Mentoring Matters

May 2016
Volume 7 | Issue 3
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"Nothing a leader can do or say escapes notice. Every action and response, even a chance remark, gives out some signal that will be picked up by someone and passed on to others."
Daniel I. Kaplan. Former
President of Hertz Equipment Rental Corporation
Readers' Book Club Guide
Starting Strong: A Mentoring Fable

In a nutshell, Starting Strong invites you to listen in on six mentoring conversations as they unfold over the first 90 days of a new mentoring relationship
Mentoring at Work
Mentoring success depends on the degree to which mentoring partners roll up their sleeves and do the work. Yes, we said, "work." Throughout your mentoring relationship, you and your mentoring partner need to be fully engaged in building and strengthening your relationship and focused on achieving your mentoring goals.

Read more of this article on our blog.

In this month's edition of Mentoring Matters, we offer concrete strategies to help leaders address one of the biggest challenges they face in creating a mentoring culture - creating value and visibility for mentoring.

Leaders' remarks and actions send important signals. Many leaders take a hands-off stance; they assume that by announcing a program and socializing it their job is done. Nothing is further from the truth.

Awareness is only part of the story. In order to drive commitment and ownership deep into the organization leaders need to develop a mentoring mindset, become fully committed to organizational mentoring and shape the organization's practices to create visibility for mentoring.
Practices that Stimulate Value and Visibility

1. Include mentoring in your eligibility criterion for corporate leadership awards. Establish, publish and broadcast specific criteria throughout the organization. Individual team contributions to enhancing the mentoring culture might be rewarded by highlighting specific mentoring efforts and demonstrating how they have contributed to productivity, satisfaction, or retention. Spread the word about specific accomplishments and reward the drivers of those accomplishments.


2. Keep mentoring on the agenda. Leaders keep mentoring on the agenda even if they may not always address the topic of mentoring directly. For example, a mentoring update can be included with meeting materials that includes any or all of the following: participation data, recent successes, retention rates and employee satisfaction issues and mentoring outcomes. Ask your mentoring program directors or individual department heads to talk about how mentoring has positively impacted their success.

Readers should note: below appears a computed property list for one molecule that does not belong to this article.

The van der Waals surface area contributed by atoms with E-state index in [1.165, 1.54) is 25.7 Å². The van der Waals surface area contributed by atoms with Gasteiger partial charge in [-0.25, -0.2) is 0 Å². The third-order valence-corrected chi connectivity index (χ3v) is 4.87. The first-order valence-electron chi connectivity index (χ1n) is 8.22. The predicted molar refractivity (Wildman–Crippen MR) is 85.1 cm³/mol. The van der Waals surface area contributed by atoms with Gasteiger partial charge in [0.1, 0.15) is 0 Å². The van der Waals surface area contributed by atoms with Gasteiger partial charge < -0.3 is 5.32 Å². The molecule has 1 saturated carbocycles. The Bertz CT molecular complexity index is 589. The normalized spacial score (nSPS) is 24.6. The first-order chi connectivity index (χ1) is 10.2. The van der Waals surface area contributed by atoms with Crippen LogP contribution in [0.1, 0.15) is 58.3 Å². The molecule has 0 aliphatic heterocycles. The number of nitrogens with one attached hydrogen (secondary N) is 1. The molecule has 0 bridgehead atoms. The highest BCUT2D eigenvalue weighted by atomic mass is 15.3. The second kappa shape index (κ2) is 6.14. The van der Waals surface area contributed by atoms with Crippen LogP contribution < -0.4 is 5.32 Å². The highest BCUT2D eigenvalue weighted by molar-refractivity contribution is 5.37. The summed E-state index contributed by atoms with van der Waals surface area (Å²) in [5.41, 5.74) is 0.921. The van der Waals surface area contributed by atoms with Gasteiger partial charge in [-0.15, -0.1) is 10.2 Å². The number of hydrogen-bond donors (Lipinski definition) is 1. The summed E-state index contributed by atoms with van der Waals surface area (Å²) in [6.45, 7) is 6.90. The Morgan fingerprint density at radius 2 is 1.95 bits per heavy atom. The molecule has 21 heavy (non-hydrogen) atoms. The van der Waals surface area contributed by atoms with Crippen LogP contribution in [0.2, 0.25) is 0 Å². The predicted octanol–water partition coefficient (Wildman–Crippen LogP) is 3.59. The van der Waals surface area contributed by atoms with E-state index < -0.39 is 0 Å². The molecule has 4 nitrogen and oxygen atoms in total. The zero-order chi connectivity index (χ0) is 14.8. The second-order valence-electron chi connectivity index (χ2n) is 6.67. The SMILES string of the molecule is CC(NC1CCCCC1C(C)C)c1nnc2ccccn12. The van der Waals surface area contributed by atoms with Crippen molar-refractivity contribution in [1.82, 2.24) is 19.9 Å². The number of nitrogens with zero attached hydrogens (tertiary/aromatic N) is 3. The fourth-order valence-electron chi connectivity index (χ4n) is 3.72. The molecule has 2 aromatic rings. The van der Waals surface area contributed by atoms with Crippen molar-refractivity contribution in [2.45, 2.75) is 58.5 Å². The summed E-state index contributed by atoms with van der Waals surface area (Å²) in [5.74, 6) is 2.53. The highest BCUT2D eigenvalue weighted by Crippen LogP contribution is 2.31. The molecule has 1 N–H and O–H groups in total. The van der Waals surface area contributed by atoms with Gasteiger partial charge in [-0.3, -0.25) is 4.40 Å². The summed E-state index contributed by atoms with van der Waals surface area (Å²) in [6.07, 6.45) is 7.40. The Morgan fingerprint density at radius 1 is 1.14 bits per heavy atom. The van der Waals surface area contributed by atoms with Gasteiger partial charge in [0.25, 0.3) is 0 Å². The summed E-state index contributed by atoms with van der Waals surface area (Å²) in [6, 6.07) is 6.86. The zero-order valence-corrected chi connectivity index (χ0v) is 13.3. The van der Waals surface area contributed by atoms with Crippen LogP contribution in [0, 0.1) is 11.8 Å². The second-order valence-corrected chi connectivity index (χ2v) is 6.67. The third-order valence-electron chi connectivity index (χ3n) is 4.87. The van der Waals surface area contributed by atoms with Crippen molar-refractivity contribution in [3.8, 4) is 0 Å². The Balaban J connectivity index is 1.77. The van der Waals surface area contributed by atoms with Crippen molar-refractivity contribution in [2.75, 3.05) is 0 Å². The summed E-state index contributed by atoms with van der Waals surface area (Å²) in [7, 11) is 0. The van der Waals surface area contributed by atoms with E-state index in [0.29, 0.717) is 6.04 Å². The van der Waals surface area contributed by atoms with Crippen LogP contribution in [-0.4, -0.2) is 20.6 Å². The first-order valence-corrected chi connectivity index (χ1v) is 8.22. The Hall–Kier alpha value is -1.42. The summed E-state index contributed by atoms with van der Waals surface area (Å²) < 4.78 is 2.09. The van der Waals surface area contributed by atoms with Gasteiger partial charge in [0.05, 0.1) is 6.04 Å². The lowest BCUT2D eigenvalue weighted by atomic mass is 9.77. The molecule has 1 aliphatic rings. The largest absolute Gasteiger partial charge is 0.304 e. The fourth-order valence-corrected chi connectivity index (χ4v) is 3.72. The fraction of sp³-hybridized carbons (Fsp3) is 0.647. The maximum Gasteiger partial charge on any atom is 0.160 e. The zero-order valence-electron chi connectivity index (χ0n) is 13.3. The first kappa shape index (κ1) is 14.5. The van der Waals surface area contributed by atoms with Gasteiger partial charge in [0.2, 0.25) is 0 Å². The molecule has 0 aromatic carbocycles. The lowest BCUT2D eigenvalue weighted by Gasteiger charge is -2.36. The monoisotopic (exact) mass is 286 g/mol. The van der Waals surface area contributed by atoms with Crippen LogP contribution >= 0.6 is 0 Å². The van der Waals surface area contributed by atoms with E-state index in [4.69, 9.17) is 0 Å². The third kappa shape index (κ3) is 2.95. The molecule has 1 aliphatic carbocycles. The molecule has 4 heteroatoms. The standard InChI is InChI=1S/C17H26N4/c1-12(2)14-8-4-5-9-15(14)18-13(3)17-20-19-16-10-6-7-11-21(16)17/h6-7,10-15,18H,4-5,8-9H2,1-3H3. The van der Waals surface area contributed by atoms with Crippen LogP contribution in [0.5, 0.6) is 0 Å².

3. Encourage storytelling opportunities. Ensure that senior leaders look for opportunities to engage employees in conversation about mentoring. Invite mentors and mentees to share their experiences at mentoring orientation sessions. Prepare mentoring partners or individual participants to share success stories.

4. Make mentoring competency a leadership requirement. Including mentoring competence in your performance development plans increases recognition and buy-in and reminds employees of its importance as part of their own career development and in developing others.

5. Showcase mentoring excellence wherever feasible and appropriate. In a mentoring culture, you might see mentoring excellence is recognized by a "Mentee of the Month," "Mentor of the Month," or "Mentoring Champion of the Month" honor.

6. Create recognizable visible artifacts such as pins, plaques, signs, and notepads. In some organizations, those engaged in mentoring wear buttons that indicate their mentoring status, i.e. "mentor in training," "looking for a mentor," or "Mentoring 2018 participant," Be alert to ways to be inclusive in recognizing people.

So, clearly insure that mentoring keeps adding value to your organization by gathering feedback and bringing stakeholders together to:

1. Identify at least five contributions mentoring makes on a consistent basis that add value to your organization. (Examples might be: retention of key players, development of new talent, faster solutions to business problems)

2. Consider the following question: In what ways and where might your mentoring efforts not be adding value? (Example: Mentors feel overburdened)

3. Brainstorm six new ways to add value over the next six months that link mentoring to widely shared business goals and objectives.

4. Identify the actions that have the highest likelihood of success and prioritize them.

The message is clear. "Nothing a leader can do or say escapes notice. Every action and response, even a chance remark, gives out some signal that will be picked up by someone and passed on to others."

Our Mission
 We are committed to promoting individual and organizational mentoring excellence. We do this by providing: mentoring training, coaching, consultation, and program evaluation. We've helped leading organizations around the globe create mentoring cultures, and we're here for you.

A Note to Our Readers
We believe that leaders cannot be effective without a strong and ongoing commitment to mentoring excellence. This belief, our passion for mentoring excellence, and our extensive experience in the field with organizations led us to create the Center for Mentoring Excellence. 
At our virtual center,, you will find mentoring tools and resources, expert advice and a forum for sharing best mentoring practices. We hope that you will visit us there and let us know how we can continue to help you raise the bar on mentoring in your organization.